The Washington Hospital Center announced yesterday it has "finished negotiating" with its striking registered nurses and is "actively recruiting nurses as permanent replacements for those who do not choose to come back" to work.
The nurses' union and Hospital Center negotiators are scheduled to meet again at 9 this morning, but both sides in the 28-day-old dispute say negotiations are at an impasse and the Hospital Center said it is attending the meeting only "as a courtesy" to federal mediator Harold Mills.
"We have finished negotiating and we have made our last offer," Hospital Center spokeswoman Jane Snyder said. "We will not make any more offers.
"We hope that the nurses on strike who have achieved their goals will come back to work," she continued. "There are many good nurses out there and we hope that they will come back."
Yesterday the District of Columbia Nurses' Association, the professional association that represents the Hospital Center's 425 nonsupervisory RNs, about 60 percent of whom are striking, charged the hospital with engaging in "dangerous and discriminatory practices."
"Units are being run with half the number of nurses usually assigned," DCNA spokeswoman Janet Simon charged. "Nurses are being asked to care for patients" whose problems they "have no experience with."
Specifically, Simon charged the Hospital Center's highly regarded burn unit with being staffed by nurses with no experience in the delicate business of caring for badly burned patients.
Told of the nurses' charges, Snyder said, "We have found that, in fact, we are adequately staffed. We have adequately trained personnel. We have some ICU nurses (working in the burn unit), who are experienced in intensive care, some of whom have previously worked in burn units.
"We are limiting the number of patients. We usually have up to nine and we are taking only six. We have five (patients) in-house now," said Snyder. "We are not taking more than we can adequately care for."
Simon also charged that the Hospital Center is turning away poor patients in favor of patients with private physicians.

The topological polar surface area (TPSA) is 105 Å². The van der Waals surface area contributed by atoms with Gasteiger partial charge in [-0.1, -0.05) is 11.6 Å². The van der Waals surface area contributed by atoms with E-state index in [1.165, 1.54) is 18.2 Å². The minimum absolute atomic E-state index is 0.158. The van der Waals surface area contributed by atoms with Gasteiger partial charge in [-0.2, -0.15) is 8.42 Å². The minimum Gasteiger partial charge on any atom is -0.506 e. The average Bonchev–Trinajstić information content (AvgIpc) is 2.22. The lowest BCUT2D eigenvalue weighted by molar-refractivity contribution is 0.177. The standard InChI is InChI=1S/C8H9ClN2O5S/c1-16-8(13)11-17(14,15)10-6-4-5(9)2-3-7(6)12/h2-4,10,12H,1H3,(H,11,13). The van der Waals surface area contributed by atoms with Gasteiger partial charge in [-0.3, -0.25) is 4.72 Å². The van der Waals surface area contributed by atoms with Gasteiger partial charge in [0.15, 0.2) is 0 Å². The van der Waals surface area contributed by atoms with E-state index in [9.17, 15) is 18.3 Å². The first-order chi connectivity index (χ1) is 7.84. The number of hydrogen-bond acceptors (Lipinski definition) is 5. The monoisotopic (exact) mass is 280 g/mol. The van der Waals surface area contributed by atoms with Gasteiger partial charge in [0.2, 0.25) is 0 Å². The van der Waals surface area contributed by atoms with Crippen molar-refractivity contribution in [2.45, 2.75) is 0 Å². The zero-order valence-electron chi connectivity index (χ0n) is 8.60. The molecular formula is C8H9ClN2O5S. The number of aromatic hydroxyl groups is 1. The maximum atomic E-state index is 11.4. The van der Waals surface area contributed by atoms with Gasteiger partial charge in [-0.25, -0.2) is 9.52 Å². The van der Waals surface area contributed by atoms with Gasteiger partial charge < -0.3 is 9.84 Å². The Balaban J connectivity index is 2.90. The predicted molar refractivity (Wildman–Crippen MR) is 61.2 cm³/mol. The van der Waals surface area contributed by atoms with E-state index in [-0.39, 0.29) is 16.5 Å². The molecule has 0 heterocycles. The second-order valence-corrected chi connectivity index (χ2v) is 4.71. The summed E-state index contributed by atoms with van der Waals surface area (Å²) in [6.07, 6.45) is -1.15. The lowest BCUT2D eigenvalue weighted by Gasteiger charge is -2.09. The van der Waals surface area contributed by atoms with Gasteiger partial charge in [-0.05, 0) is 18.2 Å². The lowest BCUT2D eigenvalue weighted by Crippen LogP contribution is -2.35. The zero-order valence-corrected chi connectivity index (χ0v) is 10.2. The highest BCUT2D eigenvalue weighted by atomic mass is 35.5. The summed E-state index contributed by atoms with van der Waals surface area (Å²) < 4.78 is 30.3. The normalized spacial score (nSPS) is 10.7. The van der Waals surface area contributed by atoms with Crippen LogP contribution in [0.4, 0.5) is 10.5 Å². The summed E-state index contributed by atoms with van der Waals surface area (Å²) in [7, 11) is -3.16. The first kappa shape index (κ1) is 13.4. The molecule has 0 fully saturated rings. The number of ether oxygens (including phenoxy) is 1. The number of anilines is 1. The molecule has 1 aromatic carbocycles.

"There have been certain standards set by HEW and we are within those limits and we think nobody could fault us for the fact we are not taking every patient," Snyder responded. The standards Snyder referred to are the so-called Hill-Burton regulations, which require the hospitals that accepted federal construction funds must treat a certain proportion of indigent patients.
"We are also turning away private patients we can't take," Snyder said. "We've cut elective admissions. We've turned away private patients and we've turned away other patients.
It was learned yesterday that the Hospital Center has been using the Children's Hospital National Medical Center to circumvent a Teamsters union order that its drivers not deliver supplies to the Hospital Center by crossing the nurses' picket lines.
According to Children's Hospital spokesman Harold Kranz, a Children's employe "and I'm not sure whether it was a department head or the supervisor of an area who received a call from his counterpart at the Hospital Center asking if an important or emergency shipment came in and the driver wouldn't cross the picket line, would we take it. The guy said, "Sure, but we won't deliver it."
Kranz said Children's Hospital officials were not aware of the arrangement and put a stop to it when they learned about it on Wednesday. He said, however, that in a case in which a patients life is at stake, Children's Hospital would accept delivery for the Hospital Center.
Yesterday's announcement that the Hospital Center is hiring replacements followed the hospital's rejection Wednesday of the nurses' compromise demand that they be granted an agency shop, rather than a union shop.
The nurses had originally demanded an arrangement that would require that all nurses belong to the union except those hired before the signing of the contract who specifically asked to be excluded.
Wednesday, however, in an abrupt about-face, the union proposed that union membership be voluntary, but all nurses be required to pay at least partial dues to the union because it is their bargaining agent.
Snyder said the hospital rejected the proposal because "we would never accept a union shop and legally there is no difference between the two."
The U.S. Supreme Court has held that a person may not be compelled to belong to a union in order to hold a job, but a person may be forced to pay dues to the union if it serves as the bargaining unit for the job area in which he or she works.
To counter the nurses' proposed compromise, the Hospital Center offered to extend the life of the proposed contract by eight months, to 23 months, and offered the nurses an additional 6 percent raise.
The contract offer the striking nurses rejected by a 2-to-1 margin last week called for one 6 percent raise on Oct. 1. Yesterday the Hospital Center offered a 6 percent raise now and a second 6 percent raise next June.
Yesterday, however, Simon called the offered increase a "bribe."
"The hospital is putting profits above the community's health needs," she said. "They are determined to destroy our union."
Simon said the Hospital Center has said that previous offers were "last and final offers," and "I frankly don't take them very seriously."
Snyder said the Hospital Center has not yet set a date beyond which striking nurses will not be taken back to work.